Red flag: Time pressure is a crucial part of the scam and one of its biggest tells. They want you to give them money.
“The hallmark of this is that it gets you so anxious that you think you don’t have any time,” Grant said. “They’re telling you that you have to act immediately. So you get sort of panicked.”
4. I only told my boss about the call I’d gotten so I could step away from my desk to deal with this “identity theft.”
You can’t tell anyone about this call, as it could jeopardize the investigation. Anyone could be using your identity.
Red flag: For the next three and a half hours, I was only in touch with the two callers, who’d dial me back every time the call would drop. I didn’t tell my boss about the scope of what I was doing until it was over and I’d gone back to work.
“If you had called anybody, your state attorney general’s office or the Social Security Administration or Customs and Border Patrol, or gone online and looked around you would have found these red flags,” Grant said.
5. A simple Google search would have given me reason to pause.
This call may come up as a commercial line. We just use it to keep our investigation confidential.
The supposed CBP agent mentioned this as an aside, which I sort of explained away as, well, law enforcement probably uses lots of tactics to catch criminals.
I, of course, had missed a big red flag. Both the (866) toll-free number and an area code (202) number he used, from the Washington, DC area, would be very atypical for a border agent in Texas.
As my boss immediately discovered later, a simple Google search for the number came up as being an unsafe caller.
Even more sophisticated scams use spoofing to fool your caller ID.
“You can’t trust your caller ID,” said Will Maxson, assistant directorin the division of marketing practices at the Federal Trade Commission.
6. The caller stressed that I needed to get this money out of my bank and set up a new account immediately, so as not to interfere with their “investigation.”
You need to set up an alternate bank account. Go to an ATM and get money, then use it to buy a Google Play card. Purchase the $500 one.
“But why Google Play cards?” I asked.
“On the card it says, ‘apps, games, music, movies, books, and more,'” the caller replied.
“Hmmm,” I said, feeling a sudden “a-ha” sense that something as mundane as a gift card sold near at the pharmacy was also a hidden vehicle for US agents to fight crime.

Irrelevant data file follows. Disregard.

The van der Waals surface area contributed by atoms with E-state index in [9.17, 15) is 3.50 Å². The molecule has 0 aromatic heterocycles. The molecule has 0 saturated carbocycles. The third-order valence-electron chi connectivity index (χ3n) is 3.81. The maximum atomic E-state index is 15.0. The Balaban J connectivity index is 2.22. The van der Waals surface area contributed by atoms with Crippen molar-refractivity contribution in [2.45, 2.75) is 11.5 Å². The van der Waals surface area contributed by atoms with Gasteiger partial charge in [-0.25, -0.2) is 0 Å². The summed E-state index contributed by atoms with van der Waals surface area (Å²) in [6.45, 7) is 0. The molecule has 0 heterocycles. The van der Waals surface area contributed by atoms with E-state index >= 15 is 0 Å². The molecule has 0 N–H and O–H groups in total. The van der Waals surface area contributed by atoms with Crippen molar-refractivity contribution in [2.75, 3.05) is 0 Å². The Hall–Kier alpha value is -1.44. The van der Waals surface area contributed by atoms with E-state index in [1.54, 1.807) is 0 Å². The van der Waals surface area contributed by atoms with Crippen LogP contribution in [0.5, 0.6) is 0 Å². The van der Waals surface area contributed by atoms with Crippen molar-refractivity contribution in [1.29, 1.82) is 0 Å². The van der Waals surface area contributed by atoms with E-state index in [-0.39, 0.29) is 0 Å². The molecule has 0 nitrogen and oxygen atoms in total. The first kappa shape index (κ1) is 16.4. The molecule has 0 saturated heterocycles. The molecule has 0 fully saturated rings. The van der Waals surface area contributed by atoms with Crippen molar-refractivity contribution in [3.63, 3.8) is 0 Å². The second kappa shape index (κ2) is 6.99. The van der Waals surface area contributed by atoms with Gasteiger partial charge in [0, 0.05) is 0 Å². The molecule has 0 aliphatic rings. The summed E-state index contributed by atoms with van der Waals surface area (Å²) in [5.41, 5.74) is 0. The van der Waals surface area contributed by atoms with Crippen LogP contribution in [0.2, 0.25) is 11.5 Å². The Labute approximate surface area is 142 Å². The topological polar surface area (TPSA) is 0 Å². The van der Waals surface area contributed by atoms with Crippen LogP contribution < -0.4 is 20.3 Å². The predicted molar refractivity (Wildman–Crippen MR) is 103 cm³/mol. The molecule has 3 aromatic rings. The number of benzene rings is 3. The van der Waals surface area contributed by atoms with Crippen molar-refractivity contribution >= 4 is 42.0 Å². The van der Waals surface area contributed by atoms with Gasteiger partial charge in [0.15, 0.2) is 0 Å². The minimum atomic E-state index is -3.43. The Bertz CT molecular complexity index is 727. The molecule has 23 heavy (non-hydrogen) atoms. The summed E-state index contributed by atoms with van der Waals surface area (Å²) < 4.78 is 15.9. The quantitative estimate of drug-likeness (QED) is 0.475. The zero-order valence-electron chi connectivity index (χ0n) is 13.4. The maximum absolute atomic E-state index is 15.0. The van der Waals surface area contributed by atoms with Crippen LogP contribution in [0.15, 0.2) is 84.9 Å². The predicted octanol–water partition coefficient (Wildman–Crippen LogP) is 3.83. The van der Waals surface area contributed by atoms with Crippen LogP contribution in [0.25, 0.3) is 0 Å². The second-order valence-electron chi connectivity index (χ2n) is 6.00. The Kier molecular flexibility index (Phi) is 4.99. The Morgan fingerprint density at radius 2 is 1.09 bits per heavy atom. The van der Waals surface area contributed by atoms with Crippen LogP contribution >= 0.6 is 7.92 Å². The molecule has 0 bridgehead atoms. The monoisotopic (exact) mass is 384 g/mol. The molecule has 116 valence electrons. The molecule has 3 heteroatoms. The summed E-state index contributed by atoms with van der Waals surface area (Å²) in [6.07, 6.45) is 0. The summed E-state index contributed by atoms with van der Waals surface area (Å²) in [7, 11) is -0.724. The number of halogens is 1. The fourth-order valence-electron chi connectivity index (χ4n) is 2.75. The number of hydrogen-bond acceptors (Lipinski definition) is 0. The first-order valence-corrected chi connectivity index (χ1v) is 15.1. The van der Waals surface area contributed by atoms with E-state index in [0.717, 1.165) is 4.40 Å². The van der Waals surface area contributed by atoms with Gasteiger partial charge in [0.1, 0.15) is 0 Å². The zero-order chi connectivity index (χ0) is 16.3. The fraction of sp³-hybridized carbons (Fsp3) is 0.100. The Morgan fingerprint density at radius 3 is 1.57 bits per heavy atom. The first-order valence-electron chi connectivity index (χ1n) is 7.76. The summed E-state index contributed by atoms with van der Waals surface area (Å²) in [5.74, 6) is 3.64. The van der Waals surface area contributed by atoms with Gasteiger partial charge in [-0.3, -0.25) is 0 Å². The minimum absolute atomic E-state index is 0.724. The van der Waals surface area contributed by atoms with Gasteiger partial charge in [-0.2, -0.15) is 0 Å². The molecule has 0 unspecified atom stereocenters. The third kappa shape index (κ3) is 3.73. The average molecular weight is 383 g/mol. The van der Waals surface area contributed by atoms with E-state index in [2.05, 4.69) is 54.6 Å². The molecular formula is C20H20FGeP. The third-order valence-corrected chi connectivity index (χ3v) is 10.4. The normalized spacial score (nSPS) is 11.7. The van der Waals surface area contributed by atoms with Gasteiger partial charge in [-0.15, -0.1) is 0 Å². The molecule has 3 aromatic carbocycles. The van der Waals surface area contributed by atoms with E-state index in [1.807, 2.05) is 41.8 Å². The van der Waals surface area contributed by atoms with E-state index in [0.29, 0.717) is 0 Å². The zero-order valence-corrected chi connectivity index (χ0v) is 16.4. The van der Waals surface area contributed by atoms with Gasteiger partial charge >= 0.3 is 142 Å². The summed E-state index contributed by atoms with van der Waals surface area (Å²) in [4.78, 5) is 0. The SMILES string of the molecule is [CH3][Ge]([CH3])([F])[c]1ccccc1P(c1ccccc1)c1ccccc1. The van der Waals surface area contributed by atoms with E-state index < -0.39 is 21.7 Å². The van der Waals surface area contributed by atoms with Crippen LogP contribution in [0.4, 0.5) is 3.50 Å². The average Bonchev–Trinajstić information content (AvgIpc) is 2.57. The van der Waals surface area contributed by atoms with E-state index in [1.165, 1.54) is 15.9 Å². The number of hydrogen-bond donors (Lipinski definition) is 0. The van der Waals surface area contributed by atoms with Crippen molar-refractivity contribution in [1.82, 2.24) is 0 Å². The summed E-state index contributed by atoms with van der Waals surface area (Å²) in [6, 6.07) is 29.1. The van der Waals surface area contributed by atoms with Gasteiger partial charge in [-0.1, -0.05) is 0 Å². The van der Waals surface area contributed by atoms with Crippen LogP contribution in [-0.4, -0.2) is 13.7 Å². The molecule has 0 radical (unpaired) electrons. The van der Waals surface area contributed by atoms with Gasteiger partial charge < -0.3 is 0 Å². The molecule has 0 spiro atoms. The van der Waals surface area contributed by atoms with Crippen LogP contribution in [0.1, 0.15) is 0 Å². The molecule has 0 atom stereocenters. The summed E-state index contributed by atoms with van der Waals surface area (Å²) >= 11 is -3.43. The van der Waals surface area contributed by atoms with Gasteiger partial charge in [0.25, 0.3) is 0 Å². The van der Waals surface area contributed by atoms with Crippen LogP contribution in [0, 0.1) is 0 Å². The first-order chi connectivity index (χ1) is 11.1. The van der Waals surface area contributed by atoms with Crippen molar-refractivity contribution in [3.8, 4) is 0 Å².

Here again, I tripped over a red flag – one of the biggest.
“There’s no circumstances on the Earth in which anybody from a government agency would tell you to do that,” said Grant, the CFA expert.
Gift cards are anonymous and instantaneous. The purchase won’t necessarily be tied to an IP address, and there is a secondary market where scammers can sell authentic gift card numbers on the dark web. Maxson, the FTC official, said these murky areas are a focus of law enforcement.
“Never pay anyone anywhere using gift cards,” he said. “Gift cards are only used as a mechanism of payment by scammers.”
7. Time pressure had sent me on a fool’s errand.
I’ll give you 45 more minutes to get these Google Play cards. Do that and I’ll tell my supervisor that you’re cooperating with us.
Stores have a policy against selling more than $500 in Google Play cards at a time – to limit scams like the one I was ensnared in – and so fulfilling this “agent’s” demands meant walking around to pharmacies like Duane Reade and convenience stores like 7-11 and putting money on these at the check-out.
I’d already spent an hour doing this when he imposed a new time limit of another 45 minutes.
In addition to the red flags of time pressure – What really happens in 45 minutes? – I missed the fact the “agent” kept changing the time window without explanation.
8. After about two hours of walking around, my suspicions were flaring and I challenged the caller to show me show some form of proof.
There isn’t any paperwork I can send you because this is confidential. My name is Ricardo Sanchez of the CBP. I’m sorry but I can’t send you an email. We don’t know who’s using your identity.
Red flag: The caller had apparently lifted the name of a real US border agent, Ricardo Sanchez, in case I asked.
The best move at this point would have been to hang up and call CBP to see if any official by this name was trying to reach me.
“Don’t ever trust the identity of someone calling you directly,” Maxson told me.
9. Google Play cards were central to the scam.
Scratch off the backs of the cards, then send us a photo of them.
About three hours had passed. The caller was insistent that I needed to snap an image of the backs of the cards and text it to a phone number he gave me.
In my tiredness and aggravation, I missed the final red flag: Why would a border agent be so demanding about getting an image of gift cards?
I stacked all the cards and texted the image, and like that, the call was over.
Obviously, a Social Security staffer never got in touch with me.
I called the police instead.
Gift cards, explained Grant, are like “sending cash in an envelope to somebody. When you sent them the photographs of those gift cards, they had all the information that they needed to use them, sell them.”
More resources: Government agencies typically have information about ongoing phone scams and tips to foil them. You can typically find these on official websites, like these: